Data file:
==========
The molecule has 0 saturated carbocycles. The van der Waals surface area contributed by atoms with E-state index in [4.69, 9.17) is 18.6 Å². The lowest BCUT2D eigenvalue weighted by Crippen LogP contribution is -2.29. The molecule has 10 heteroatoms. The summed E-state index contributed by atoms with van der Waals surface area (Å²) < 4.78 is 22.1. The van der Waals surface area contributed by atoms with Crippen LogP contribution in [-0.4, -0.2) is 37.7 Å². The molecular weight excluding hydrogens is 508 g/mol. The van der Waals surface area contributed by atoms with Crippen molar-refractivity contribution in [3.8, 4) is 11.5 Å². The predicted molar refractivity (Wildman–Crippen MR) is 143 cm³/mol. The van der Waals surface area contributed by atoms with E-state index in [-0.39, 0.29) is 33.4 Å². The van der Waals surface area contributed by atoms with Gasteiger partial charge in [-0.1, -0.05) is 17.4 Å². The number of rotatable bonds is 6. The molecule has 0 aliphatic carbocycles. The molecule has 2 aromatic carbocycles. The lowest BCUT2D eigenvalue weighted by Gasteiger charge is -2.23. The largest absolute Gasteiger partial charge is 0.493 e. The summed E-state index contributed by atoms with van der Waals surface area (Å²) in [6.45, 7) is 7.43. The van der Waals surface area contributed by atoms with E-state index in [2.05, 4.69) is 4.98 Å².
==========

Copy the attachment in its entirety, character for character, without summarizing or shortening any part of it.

The molecule has 0 saturated carbocycles. The van der Waals surface area contributed by atoms with E-state index in [4.69, 9.17) is 18.6 Å². The lowest BCUT2D eigenvalue weighted by Crippen LogP contribution is -2.29. The molecule has 10 heteroatoms. The summed E-state index contributed by atoms with van der Waals surface area (Å²) < 4.78 is 22.1. The van der Waals surface area contributed by atoms with Crippen LogP contribution in [-0.4, -0.2) is 37.7 Å². The molecular weight excluding hydrogens is 508 g/mol. The van der Waals surface area contributed by atoms with Crippen molar-refractivity contribution in [3.8, 4) is 11.5 Å². The predicted molar refractivity (Wildman–Crippen MR) is 143 cm³/mol. The van der Waals surface area contributed by atoms with E-state index in [-0.39, 0.29) is 33.4 Å². The van der Waals surface area contributed by atoms with Gasteiger partial charge in [-0.1, -0.05) is 17.4 Å². The number of rotatable bonds is 6. The molecule has 0 aliphatic carbocycles. The molecule has 2 aromatic carbocycles. The lowest BCUT2D eigenvalue weighted by Gasteiger charge is -2.23. The largest absolute Gasteiger partial charge is 0.493 e. The summed E-state index contributed by atoms with van der Waals surface area (Å²) in [6.45, 7) is 7.43. The van der Waals surface area contributed by atoms with E-state index in [2.05, 4.69) is 4.98 Å².